The Stormlight Archive is the last of Brandon Sanderson's High Fantasy works I have left to read before I am forced to confront The Great Waiting.
However, I am glad I waited to read this series, as it seems like it's going to be one of Sanderson's largest & most clarifying contributions to the Cosmere universe.
I had such a wonderful time reading this. I've seen a couple reviewers saying the book could've been shorter (1,007 pages in physical copy, 45.5 hours in audio) but it's not a sentiment I agree with.
I believe The Way of Kings would sacrifice vital framework, world building, & characterization were it much shorter.
Perhaps the level of immersion present here is not for everyone, but for me, that's part of what makes Sanderson's work stand out in the genre. You can always count on him to transport you directly into his worlds.
And what a fantastic setting Roshar is! Literally every aspect of the world, from the unique wildlife to the power of soulcasting & the magical of properties of stormlight, held my rapt attention.
I was particularly fascinated by the Alethi dispersion of class & power being based on eye color. This is a concept I've discussed before in my circles of friends, how it is incredibly odd that humans tend to choose arbitrary characteristics to create & define social groupings.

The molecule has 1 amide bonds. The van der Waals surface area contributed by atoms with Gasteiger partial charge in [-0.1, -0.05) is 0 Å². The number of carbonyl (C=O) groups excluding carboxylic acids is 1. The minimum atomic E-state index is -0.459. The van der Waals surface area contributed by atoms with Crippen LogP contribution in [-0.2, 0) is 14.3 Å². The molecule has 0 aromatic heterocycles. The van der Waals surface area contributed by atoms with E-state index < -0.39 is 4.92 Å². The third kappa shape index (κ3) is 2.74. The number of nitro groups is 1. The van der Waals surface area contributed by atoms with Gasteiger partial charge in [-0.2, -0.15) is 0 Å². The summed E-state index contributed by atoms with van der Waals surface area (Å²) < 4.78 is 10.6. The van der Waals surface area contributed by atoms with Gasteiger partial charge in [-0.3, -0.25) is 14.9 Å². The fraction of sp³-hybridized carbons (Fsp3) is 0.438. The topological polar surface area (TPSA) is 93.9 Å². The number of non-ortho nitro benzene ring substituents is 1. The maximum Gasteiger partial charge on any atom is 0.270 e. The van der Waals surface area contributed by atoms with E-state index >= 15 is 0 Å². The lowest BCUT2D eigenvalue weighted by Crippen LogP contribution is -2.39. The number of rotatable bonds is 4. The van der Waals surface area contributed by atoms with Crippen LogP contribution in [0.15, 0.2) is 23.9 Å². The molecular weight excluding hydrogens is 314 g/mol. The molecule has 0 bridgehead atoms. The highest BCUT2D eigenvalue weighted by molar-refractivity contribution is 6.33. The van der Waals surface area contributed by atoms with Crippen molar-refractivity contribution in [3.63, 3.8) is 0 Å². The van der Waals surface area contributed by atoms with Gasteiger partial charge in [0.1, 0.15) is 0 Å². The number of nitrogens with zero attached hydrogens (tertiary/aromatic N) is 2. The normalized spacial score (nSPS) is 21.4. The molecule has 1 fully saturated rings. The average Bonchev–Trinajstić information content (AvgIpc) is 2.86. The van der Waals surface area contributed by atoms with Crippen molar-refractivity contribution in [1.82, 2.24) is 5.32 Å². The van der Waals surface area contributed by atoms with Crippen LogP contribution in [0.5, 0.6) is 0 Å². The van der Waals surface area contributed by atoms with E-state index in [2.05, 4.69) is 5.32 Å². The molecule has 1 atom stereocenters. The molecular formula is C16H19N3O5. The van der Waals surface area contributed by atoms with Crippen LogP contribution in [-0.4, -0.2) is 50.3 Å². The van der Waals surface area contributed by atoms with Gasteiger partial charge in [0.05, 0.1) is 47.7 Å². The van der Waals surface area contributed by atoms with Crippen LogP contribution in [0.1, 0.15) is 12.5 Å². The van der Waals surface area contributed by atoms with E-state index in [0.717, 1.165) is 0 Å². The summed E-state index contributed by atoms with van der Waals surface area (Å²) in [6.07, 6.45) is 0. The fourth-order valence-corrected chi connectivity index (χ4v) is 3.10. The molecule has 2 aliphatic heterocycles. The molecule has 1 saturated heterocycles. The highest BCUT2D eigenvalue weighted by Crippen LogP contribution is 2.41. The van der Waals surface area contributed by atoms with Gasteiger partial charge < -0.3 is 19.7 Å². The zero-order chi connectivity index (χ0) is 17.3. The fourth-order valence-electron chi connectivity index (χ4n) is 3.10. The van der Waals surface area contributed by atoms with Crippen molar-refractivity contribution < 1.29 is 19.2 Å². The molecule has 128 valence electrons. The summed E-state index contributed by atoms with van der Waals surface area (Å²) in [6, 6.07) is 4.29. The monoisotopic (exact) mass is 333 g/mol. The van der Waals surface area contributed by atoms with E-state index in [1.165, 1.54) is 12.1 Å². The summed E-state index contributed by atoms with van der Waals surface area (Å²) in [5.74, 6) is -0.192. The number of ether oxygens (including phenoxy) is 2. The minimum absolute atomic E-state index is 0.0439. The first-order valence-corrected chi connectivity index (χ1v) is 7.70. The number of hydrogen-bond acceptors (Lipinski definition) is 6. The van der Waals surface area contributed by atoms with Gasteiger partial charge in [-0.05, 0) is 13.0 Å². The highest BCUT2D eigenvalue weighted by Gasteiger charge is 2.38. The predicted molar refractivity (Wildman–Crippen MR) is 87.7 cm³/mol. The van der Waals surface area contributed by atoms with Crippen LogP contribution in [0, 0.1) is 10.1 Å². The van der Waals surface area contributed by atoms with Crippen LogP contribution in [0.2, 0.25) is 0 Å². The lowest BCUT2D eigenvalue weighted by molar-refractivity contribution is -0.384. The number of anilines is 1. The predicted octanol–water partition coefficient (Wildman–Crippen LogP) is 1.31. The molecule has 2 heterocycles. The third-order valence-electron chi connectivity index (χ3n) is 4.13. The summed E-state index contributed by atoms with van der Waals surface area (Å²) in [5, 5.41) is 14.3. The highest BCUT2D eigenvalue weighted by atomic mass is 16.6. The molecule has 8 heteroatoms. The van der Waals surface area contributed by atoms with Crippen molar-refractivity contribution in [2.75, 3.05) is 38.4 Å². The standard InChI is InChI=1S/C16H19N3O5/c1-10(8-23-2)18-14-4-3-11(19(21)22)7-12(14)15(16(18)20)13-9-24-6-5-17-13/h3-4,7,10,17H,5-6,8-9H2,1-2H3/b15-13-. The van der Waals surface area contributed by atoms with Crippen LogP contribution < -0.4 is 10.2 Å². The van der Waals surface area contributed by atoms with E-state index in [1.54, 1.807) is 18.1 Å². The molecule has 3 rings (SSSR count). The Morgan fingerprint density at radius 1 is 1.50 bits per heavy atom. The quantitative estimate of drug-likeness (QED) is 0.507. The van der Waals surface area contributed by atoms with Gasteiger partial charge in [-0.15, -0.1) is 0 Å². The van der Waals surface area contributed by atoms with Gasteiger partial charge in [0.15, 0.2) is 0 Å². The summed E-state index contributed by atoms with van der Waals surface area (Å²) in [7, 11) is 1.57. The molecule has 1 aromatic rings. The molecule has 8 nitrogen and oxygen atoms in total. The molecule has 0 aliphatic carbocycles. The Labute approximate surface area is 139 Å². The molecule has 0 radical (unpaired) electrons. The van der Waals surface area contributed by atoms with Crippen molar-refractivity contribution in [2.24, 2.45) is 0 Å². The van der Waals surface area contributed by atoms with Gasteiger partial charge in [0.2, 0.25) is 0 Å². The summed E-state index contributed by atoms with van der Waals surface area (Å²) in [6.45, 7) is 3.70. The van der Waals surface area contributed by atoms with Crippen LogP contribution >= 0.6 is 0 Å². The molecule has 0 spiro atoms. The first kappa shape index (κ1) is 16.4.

Sanderson highlights how foolish it is when we allow our perception of others to be guided by these meaningless lines of division.
Race, religion, sexuality, gender. Eye color, skin color, height, weight. We are all people. Individuals with an exponential range of capabilities, and no contrived societal category has the power to determine what we can or cannot achieve.
In many ways this book is about having the courage to break free from your prescribed role in life.
Once again, we're gonna have to talk about the religious aspects of Sanderson's work. I just appreciate the shit out of what this man does, ok?
Throughout the related Cosmere works, characters spanning all across the spectrum of faith appear. The Way of Kings is no exception.
What I love so much is that all of these characters are written skillfully with a realistic degree of complexity. They struggle with their choices, they seek validation without always finding it, they are intelligent with the ability to defend their beliefs in the face of opposition.
It is so lovely & refreshing to see an author write about a wide variety of belief systems without sacrificing the integrity of any of them.
The Way of Kings is full of the concisely descriptive writing & excellent imagination we have come to expect from Sanderson. Specifically I adore the battle scenes/fighting imagery.
"The lad was a genius with the blade, an artist with paint of only one shade."
I only had one distinct issue with this novel:
1. The novel is split into a couple different perspectives, but readers spend a disproportionate amount of time with one, a young man named Kaladin. Now, I know this is an unpopular opinion, but I didn't care for how unbalanced the perspectives were.
Kaladin's character is fleshed out beautifully, but I wish I could've experienced the same in-depth connection to the other handful of POVs, especially Dalinar & Shallan. There were a couple times I even found myself thinking "Aw man, another Kaladin chapter." *waits to get hit by tomatoes*
Otherwise, this is a gorgeously written first novel in what I expect will be a truly epic series.